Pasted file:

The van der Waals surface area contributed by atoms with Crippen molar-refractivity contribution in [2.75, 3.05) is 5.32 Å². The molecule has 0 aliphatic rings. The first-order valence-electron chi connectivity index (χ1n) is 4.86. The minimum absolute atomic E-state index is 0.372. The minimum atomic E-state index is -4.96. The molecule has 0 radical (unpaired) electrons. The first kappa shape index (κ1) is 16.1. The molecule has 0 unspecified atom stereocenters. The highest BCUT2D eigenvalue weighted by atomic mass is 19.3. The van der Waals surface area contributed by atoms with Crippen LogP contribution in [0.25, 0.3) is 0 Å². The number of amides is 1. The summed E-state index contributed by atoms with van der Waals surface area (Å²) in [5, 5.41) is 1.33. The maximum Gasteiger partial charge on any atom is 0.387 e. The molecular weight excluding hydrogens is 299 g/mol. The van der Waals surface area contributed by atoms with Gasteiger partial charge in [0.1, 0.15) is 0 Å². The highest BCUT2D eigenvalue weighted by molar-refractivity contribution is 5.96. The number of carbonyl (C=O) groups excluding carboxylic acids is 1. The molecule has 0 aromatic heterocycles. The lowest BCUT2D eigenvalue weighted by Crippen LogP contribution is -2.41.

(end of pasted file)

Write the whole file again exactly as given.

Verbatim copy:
The van der Waals surface area contributed by atoms with Crippen molar-refractivity contribution in [2.75, 3.05) is 5.32 Å². The molecule has 0 aliphatic rings. The first-order valence-electron chi connectivity index (χ1n) is 4.86. The minimum absolute atomic E-state index is 0.372. The minimum atomic E-state index is -4.96. The molecule has 0 radical (unpaired) electrons. The first kappa shape index (κ1) is 16.1. The molecule has 0 unspecified atom stereocenters. The highest BCUT2D eigenvalue weighted by atomic mass is 19.3. The van der Waals surface area contributed by atoms with Crippen LogP contribution in [0.25, 0.3) is 0 Å². The number of amides is 1. The summed E-state index contributed by atoms with van der Waals surface area (Å²) in [5, 5.41) is 1.33. The maximum Gasteiger partial charge on any atom is 0.387 e. The molecular weight excluding hydrogens is 299 g/mol. The van der Waals surface area contributed by atoms with Gasteiger partial charge in [0.1, 0.15) is 0 Å². The highest BCUT2D eigenvalue weighted by molar-refractivity contribution is 5.96. The number of carbonyl (C=O) groups excluding carboxylic acids is 1. The molecule has 0 aromatic heterocycles. The lowest BCUT2D eigenvalue weighted by Crippen LogP contribution is -2.41.